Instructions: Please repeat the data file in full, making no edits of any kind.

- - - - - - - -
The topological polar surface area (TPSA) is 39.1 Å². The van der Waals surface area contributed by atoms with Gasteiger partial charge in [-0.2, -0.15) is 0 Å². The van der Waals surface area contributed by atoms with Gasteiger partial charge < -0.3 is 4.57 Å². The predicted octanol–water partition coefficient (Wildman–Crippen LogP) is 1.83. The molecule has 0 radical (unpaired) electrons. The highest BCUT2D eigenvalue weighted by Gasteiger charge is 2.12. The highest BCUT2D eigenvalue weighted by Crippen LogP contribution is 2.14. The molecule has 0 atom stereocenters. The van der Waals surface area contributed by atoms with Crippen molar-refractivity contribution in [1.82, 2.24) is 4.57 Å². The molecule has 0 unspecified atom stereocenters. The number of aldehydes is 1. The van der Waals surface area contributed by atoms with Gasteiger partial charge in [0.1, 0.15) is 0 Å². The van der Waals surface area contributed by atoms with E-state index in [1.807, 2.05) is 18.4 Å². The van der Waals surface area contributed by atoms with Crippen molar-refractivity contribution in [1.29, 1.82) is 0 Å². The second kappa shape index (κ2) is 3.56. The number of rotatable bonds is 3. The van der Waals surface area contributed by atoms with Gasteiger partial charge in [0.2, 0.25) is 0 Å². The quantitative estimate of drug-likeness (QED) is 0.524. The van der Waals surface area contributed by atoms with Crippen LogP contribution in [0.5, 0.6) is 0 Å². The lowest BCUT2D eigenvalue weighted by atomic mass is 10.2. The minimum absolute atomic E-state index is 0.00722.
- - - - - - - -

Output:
The topological polar surface area (TPSA) is 39.1 Å². The van der Waals surface area contributed by atoms with Gasteiger partial charge in [-0.2, -0.15) is 0 Å². The van der Waals surface area contributed by atoms with Gasteiger partial charge < -0.3 is 4.57 Å². The predicted octanol–water partition coefficient (Wildman–Crippen LogP) is 1.83. The molecule has 0 radical (unpaired) electrons. The highest BCUT2D eigenvalue weighted by Gasteiger charge is 2.12. The highest BCUT2D eigenvalue weighted by Crippen LogP contribution is 2.14. The molecule has 0 atom stereocenters. The van der Waals surface area contributed by atoms with Crippen molar-refractivity contribution in [1.82, 2.24) is 4.57 Å². The molecule has 0 unspecified atom stereocenters. The number of aldehydes is 1. The van der Waals surface area contributed by atoms with Gasteiger partial charge in [0.1, 0.15) is 0 Å². The van der Waals surface area contributed by atoms with E-state index in [1.807, 2.05) is 18.4 Å². The van der Waals surface area contributed by atoms with Crippen molar-refractivity contribution in [1.29, 1.82) is 0 Å². The second kappa shape index (κ2) is 3.56. The number of rotatable bonds is 3. The van der Waals surface area contributed by atoms with Gasteiger partial charge in [0.2, 0.25) is 0 Å². The quantitative estimate of drug-likeness (QED) is 0.524. The van der Waals surface area contributed by atoms with Crippen LogP contribution in [0.5, 0.6) is 0 Å². The lowest BCUT2D eigenvalue weighted by atomic mass is 10.2. The minimum absolute atomic E-state index is 0.00722.